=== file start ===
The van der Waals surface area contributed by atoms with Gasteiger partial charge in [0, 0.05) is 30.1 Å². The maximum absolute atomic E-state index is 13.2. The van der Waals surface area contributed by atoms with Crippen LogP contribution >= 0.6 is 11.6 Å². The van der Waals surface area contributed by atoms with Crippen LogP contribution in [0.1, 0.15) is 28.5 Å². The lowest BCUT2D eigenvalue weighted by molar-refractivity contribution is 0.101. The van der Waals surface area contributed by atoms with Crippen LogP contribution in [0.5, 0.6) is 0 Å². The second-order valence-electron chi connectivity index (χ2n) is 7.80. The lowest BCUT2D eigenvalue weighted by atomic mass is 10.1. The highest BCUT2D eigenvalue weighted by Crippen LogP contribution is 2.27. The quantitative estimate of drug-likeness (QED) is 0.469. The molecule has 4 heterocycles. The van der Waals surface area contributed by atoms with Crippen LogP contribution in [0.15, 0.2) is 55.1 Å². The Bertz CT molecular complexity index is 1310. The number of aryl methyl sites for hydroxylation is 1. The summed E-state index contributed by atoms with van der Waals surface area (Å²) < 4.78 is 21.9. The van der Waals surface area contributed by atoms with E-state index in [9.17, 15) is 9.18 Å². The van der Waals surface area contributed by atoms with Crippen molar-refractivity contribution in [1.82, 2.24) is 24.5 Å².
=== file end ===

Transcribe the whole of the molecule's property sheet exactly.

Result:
The van der Waals surface area contributed by atoms with Gasteiger partial charge in [0, 0.05) is 30.1 Å². The maximum absolute atomic E-state index is 13.2. The van der Waals surface area contributed by atoms with Crippen LogP contribution >= 0.6 is 11.6 Å². The van der Waals surface area contributed by atoms with Crippen LogP contribution in [0.1, 0.15) is 28.5 Å². The lowest BCUT2D eigenvalue weighted by molar-refractivity contribution is 0.101. The van der Waals surface area contributed by atoms with Crippen LogP contribution in [0.5, 0.6) is 0 Å². The second-order valence-electron chi connectivity index (χ2n) is 7.80. The lowest BCUT2D eigenvalue weighted by atomic mass is 10.1. The highest BCUT2D eigenvalue weighted by Crippen LogP contribution is 2.27. The quantitative estimate of drug-likeness (QED) is 0.469. The molecule has 4 heterocycles. The van der Waals surface area contributed by atoms with Crippen LogP contribution in [0.15, 0.2) is 55.1 Å². The Bertz CT molecular complexity index is 1310. The number of aryl methyl sites for hydroxylation is 1. The summed E-state index contributed by atoms with van der Waals surface area (Å²) < 4.78 is 21.9. The van der Waals surface area contributed by atoms with E-state index in [9.17, 15) is 9.18 Å². The van der Waals surface area contributed by atoms with Crippen molar-refractivity contribution in [1.82, 2.24) is 24.5 Å².